WordPress Krista asked today: “If you could return to the past to relive a part of your life, either to experience the wonderful bits again, or to do something over, which part of your life would you return to? Why?”

First memory: Second year university. Early Monday morning. I just returned to my dorm room from spending Sunday at home with my family and eating a wonderful dinner. It was 5 a.m. and I nestled fully clothed under my covers after taking care not to wake up my roommate. I was totally caught up in my school work, I had lots of friends, I liked my boyfriend at the time (he did not smother me), and all was right with the world. I want all to be right with the world again.

Second memory: The night I met my husband at a dance in the spring of 1980. We have been together ever since.

Third and Fourth memories: When I found out that my sons (one born premature in 1986 weighing 2 pounds 51/2 ounces and the other in 1991 at 3 pounds 5 ounces) were going to live healthy “normal” lives.

I am not sure I would return to these times to relive them, but they live on in my memory forever.

Published in: on April 1, 2014 at 1:49 pm  Comments (12)  
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Happy 4th of July to my American Friends and Neighbours

The friendship that Canada has with the United States is one that overcomes petty jealousies, comparisons, and squabbles. When someone says something is distinctly Canadian or very American they are reflecting the truth, but superficially.

Americans and Canadians are not the same. Yet in so many ways they are. I celebrate our friendship and the following quotes seem very àpropos to our relationship:

“Friendship is born of that moment when one person says to another: “What! You too? I thought I was the only one!” ~ C. S. Lewis

Piglet sidled up to Pooh from behind. “Pooh?” he whispered. “Yes, Piglet.” “Nothing,” said Piglet, taking Pooh’s hand. “I just wanted to be sure of you.” ~ A.A. Milne

“A friend is one that knows you as you are, understands where you have been, accepts what you have become, and still, gently allows you to grow.” ~ William Shakespeare

I live about 30 miles from the Windsor-Detroit border; I went to university with many Americans and count some of them as my best friends; I wish all of you a Happy 4th and let us celebrate our similarities and bask in our differences—that is what makes us both interesting!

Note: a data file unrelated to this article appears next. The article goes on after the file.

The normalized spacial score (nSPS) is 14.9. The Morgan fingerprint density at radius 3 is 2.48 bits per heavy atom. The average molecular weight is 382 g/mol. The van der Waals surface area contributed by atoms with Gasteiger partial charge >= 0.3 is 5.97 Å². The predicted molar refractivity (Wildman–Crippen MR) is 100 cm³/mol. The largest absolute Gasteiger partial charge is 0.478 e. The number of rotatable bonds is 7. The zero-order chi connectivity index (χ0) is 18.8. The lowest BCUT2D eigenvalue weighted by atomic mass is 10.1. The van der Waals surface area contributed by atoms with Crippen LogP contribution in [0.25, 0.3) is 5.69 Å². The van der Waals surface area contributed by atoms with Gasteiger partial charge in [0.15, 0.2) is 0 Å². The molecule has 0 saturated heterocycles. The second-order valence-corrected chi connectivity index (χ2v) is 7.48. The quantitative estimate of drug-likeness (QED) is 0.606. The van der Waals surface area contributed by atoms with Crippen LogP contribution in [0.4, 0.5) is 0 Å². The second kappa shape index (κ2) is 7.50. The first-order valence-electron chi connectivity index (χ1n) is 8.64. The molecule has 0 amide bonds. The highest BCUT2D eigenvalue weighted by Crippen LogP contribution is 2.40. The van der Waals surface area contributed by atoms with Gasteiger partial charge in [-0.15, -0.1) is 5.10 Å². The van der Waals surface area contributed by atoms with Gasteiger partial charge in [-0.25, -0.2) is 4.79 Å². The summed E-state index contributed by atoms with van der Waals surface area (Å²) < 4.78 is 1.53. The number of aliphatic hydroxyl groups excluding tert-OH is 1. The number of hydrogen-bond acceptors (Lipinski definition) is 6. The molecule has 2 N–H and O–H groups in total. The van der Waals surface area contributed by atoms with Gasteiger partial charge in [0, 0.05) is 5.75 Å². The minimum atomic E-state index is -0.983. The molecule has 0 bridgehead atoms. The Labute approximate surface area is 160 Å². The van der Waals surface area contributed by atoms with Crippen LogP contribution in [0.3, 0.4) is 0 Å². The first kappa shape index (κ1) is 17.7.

Peace Arch Park - 26

(Photo credit: David Chilstrom)

Friends are Bliss

Walden.

Walden. (Photo credit: Wikipedia)

Just received a thank you card in the mail from a friend and this is what was on the inside:

“Friends

They cherish each other’s hopes.

They are kind to each other’s dreams.” ~ Thoreau

I thought that it was just beautiful and had to share it–here is to cherishing your hopes and being kind to your dreams!

Friends are bliss. Does anyone want to argue with me?

 

Published in: on May 29, 2013 at 7:26 pm  Comments (28)  
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You’ve Got A Friend in Me

Friends

Friends (Photo credit: Wikipedia)

A few thoughts on friendship:

“Each friend represents a world in us, a world not possibly born until they arrive.”  ~ Anais Nin

I am grateful to my friends for so many things, and without them my world would be one-dimensional.

I would never name all my friends for fear that I would leave someone important out—but you know who you are if you are reading this. And if you are not a friend yet, my heart is open. It is open because the friends that I have opened it.

I echo the sentiments of Cicero when he wrote:

“How can life be worth living, if devoid

Of the calm trust reposed by friend in friend?

What sweeter joy than in the kindred soul,

Where converse differs not from self-communion?”

Or more simply in the words of a Hallmark card:

“You paint my life brighter

And make my life lighter.”

I am inspired today by the book “Friendfluence” by Carlin Flora. The subtitle of her book is “The Surprising Ways Friends Make Us Who We Are”. I have just started reading her book and pulled the quotes in this post from it, but I am interested see what conclusions she comes to. I know that my friends have influenced me in what I read, how I write,  and what recipes I try. I have friends who encourage me to exercise, friends I laugh with, and friends who most importantly are there when I need them.

I sometime wonder how I have deserved such friends—I am humbled by their friendship and eternally grateful.